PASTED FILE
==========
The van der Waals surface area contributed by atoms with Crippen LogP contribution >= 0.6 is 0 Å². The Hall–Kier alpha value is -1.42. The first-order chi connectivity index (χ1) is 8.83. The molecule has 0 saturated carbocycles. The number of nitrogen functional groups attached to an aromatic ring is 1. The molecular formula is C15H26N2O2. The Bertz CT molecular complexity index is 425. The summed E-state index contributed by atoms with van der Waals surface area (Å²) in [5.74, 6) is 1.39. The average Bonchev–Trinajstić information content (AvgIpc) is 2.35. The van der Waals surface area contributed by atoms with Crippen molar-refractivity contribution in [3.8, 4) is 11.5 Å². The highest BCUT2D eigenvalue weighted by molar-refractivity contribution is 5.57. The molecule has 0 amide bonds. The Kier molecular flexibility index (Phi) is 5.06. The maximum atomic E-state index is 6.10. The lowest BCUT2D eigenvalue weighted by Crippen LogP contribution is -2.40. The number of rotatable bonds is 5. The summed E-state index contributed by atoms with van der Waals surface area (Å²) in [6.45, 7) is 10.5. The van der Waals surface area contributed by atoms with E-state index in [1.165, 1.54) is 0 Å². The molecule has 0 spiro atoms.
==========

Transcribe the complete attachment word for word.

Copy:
The van der Waals surface area contributed by atoms with Crippen LogP contribution >= 0.6 is 0 Å². The Hall–Kier alpha value is -1.42. The first-order chi connectivity index (χ1) is 8.83. The molecule has 0 saturated carbocycles. The number of nitrogen functional groups attached to an aromatic ring is 1. The molecular formula is C15H26N2O2. The Bertz CT molecular complexity index is 425. The summed E-state index contributed by atoms with van der Waals surface area (Å²) in [5.74, 6) is 1.39. The average Bonchev–Trinajstić information content (AvgIpc) is 2.35. The van der Waals surface area contributed by atoms with Crippen molar-refractivity contribution in [3.8, 4) is 11.5 Å². The highest BCUT2D eigenvalue weighted by molar-refractivity contribution is 5.57. The molecule has 0 amide bonds. The Kier molecular flexibility index (Phi) is 5.06. The maximum atomic E-state index is 6.10. The lowest BCUT2D eigenvalue weighted by Crippen LogP contribution is -2.40. The number of rotatable bonds is 5. The summed E-state index contributed by atoms with van der Waals surface area (Å²) in [6.45, 7) is 10.5. The van der Waals surface area contributed by atoms with E-state index in [1.165, 1.54) is 0 Å². The molecule has 0 spiro atoms.